Posting to open-bibliography
Tim Spalding wrote:
The rule of three came about during the catalog card era, and was maintained after, but your argument does hold up as far as it goes. In doing so, however, I think we can see that classification is done for a reason, and generally in the context of a specific–and rapidly obsolete–use case. It is so very easy to slip into the notion that classification is something more than that-something simply true and appropriate to every context and use.
The purpose of assigning a specific classification number to an item has not really ever been because it is more “true” or “appropriate” than any other number. Catalogers have known since Day 1 that most resources that are even halfway complex in their subjects can easily be placed in 3 or 4 places within the classification system they are using, plus catalogers are aware that there are many different classifications in the world, some of them quite different in how they arrange their subjects. The most widely used in the library world are the Dewey Decimal, the Library of Congress, the Universal Decimal, but there are many others, some of them used only in a single institution.
So, the purpose of assigning a classification number is to provide a level of predictability to an item, or in other words, a bit of standardization. The purpose of classification (as well as assignment of all headings) is to *bring the same things together*, so much as possible. Why?
Because otherwise, people will have to look around in different places for resources on the same topic. I went into more detail on this in an article I wrote on my former website several years ago and it is still available in the internet archive:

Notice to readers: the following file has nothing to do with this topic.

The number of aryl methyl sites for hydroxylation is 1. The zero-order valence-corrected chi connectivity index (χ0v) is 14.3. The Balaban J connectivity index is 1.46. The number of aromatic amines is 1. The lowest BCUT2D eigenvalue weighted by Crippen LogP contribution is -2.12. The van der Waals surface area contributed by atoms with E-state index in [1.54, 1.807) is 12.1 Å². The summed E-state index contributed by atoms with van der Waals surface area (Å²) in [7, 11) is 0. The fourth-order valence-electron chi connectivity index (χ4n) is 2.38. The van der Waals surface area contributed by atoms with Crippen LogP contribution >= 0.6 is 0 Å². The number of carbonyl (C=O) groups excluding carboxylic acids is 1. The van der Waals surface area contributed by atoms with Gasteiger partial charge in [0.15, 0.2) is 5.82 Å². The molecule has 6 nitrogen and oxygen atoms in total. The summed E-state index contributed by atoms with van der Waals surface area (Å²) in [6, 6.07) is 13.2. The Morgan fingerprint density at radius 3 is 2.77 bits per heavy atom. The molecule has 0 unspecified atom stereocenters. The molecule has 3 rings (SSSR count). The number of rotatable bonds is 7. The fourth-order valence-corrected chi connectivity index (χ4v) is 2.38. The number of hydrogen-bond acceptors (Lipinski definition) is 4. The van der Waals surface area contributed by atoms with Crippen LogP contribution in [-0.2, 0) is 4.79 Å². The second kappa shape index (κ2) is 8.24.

http://web.archive.org/web/20020406052541/http://www.princeton.edu/~jamesw/mdata/MetadataCreation.html (the images don’t seem to have survived, as happens so often in the Archive, but maybe they aren’t so important to understand the ideas there)
Therefore I do not assign a call number to an item because I “like” it or I feel it is “best”; people who do this often make huge mistakes (and I have seen this happening more and more as training of catalogers goes by the wayside), rather I must find similar items and assign the same numbers, whether I happen to like them or not. This same thing occurs for assigning controlled vocabulary (Rome vs. Roma, Tolstoy vs. Tolstoi, etc.). There are many headings I have assigned that I think are absolutely stupid, but since I am a cataloger, it is my job to assign those headings and not those that conform more to my own taste.
In terms of classification, the task is the same: to assign a controlled “relative location” within a specific collection, thereby making the resource more predictable for others to find–often this “other person” can only be another expert in the classification. Still, it is predictable.
Problems with assigning classification numbers have been known since the days of the Library of Alexandria. Many of these problems may not be relevant today with virtual materials and more powerful systems.
We should also realize and use the so-called “syndetic structure” buried in the arrangement of the subject headings. For example, “Love” in the LC subject headings is in the arrangement:
This final heading then has related terms for
Man-woman relationships, and
We see a “classification system” at work here. There are lots and lots and lots of other references and notes within all of this structure, and it seems to me as if this could be incredibly useful and highly popular if more advantage were made from it.
[BTW, the rule of three deals with assignment of name headings and not with subjects]